A genus of trees and shrubs widely distributed in the temperate zones of all the continents, but most…

Oak tree leaf

Oak

Oak tree leaf

An illustration of a large oak tree. Oaks have spirally arranged leaves, with a lobed margin in many species; some have serrated leaves or entire leaves with a smooth margin. The flowers are catkins, produced in spring. The fruit is a nut called an acorn, borne in a cup-like structure known as a cupule; each acorn contains one seed (rarely two or three) and takes 6–18 months to mature, depending on species.

Oak

An illustration of a large oak tree. Oaks have spirally arranged leaves, with a lobed margin in many…

"Acorn and cupule of Quercus Skinneri, natural size; 2. cross section of the acorn, showing the lobed embryo." -Lindley, 1853

Acorn

"Acorn and cupule of Quercus Skinneri, natural size; 2. cross section of the acorn, showing the lobed…

An illustration of an oak branch.

Oak Branch

An illustration of an oak branch.

Eastern Black oak (Quercus velutina), or more commonly known as simply Black Oak is an oak in the red oak (Quercus sect. Lobatae) group of oaks. It is native to eastern North America from southern Ontario south to northern Florida and southern Maine west to northeastern Texas. It is a common tree in the Indiana Dunes and other sandy dunal ecosystems along the southern shores of Lake Michigan. It is most often found in dry well draining upland soils which can be clayey or sandy in nature in most of the rest of its range. In the northern part of its range, black oak is a relatively small tree, reaching a height of 20-25 m (65-80 ft) and a diameter of 90 cm (35 in), but it grows larger in the south and center of its range, where heights of up to 42 m (140 ft) are known. Black Oak is well known to readily hybridize with other members of the red oak (Quercus sect. Lobatae) group of oaks being one parent in at least a dozen different named hybrids. he inner bark of the black oak contains a yellow pigment called quercitron, which was sold commercially in Europe until the 1940s.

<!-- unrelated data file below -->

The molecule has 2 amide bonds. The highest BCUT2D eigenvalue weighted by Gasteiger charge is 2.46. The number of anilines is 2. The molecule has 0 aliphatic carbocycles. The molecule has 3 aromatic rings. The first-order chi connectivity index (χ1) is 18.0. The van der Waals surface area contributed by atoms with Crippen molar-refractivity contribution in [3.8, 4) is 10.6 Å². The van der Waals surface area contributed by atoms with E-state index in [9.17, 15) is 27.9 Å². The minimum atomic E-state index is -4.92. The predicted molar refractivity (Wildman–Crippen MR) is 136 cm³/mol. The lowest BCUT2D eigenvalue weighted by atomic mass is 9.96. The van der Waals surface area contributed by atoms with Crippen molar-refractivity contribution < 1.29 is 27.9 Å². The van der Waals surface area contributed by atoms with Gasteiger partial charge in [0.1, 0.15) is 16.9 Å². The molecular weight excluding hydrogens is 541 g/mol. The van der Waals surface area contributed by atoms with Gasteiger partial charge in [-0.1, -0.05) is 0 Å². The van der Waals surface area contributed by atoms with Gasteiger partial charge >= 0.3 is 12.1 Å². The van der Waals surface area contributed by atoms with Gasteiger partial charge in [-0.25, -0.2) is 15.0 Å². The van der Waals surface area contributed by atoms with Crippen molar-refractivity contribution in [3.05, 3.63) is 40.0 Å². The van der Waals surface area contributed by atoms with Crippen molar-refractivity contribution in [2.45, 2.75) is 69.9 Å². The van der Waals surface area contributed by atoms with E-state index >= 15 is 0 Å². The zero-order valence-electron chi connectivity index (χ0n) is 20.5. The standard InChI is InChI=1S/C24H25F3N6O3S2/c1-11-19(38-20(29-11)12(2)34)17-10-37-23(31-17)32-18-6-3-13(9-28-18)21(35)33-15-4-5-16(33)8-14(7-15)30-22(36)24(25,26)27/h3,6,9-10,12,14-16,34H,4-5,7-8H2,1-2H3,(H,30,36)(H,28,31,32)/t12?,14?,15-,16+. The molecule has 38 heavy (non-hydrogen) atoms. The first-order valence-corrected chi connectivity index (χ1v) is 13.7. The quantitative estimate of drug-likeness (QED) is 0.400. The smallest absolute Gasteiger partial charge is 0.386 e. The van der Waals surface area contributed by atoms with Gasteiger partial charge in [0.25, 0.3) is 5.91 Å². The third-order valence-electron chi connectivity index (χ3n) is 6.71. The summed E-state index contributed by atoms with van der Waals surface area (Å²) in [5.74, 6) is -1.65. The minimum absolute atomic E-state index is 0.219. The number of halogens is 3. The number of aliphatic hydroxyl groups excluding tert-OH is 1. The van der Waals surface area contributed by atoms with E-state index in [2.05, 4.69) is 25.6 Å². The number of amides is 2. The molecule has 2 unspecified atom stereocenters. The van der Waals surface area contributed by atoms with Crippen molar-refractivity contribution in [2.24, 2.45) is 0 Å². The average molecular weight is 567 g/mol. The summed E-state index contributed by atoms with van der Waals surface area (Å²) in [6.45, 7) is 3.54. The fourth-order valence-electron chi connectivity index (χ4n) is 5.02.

Eastern Black Oak Branch

Eastern Black oak (Quercus velutina), or more commonly known as simply Black Oak is an oak in the red…

The male flower

Oak Flowers

The male flower

The female flower

Oak Flowers

The female flower

Female flowers of <em>q</em>, pedunculata

Oak Flowers

Female flowers of q, pedunculata

Male flowers of <em>q</em>, sessiliflora

Oak Flowers

Male flowers of q, sessiliflora

Female flowers of <em>q</em>, sessiliflora, after fertilization

Oak Flowers

Female flowers of q, sessiliflora, after fertilization

"Cross-sections of leaves of an oak (Quercus novimexicana), showing the effect of different light conditions on the internal anatomy. 1, from leaf growing in sunlight; 2, from leaf growing in the shade." -Gager, 1916

Oak Leaf Cross-Section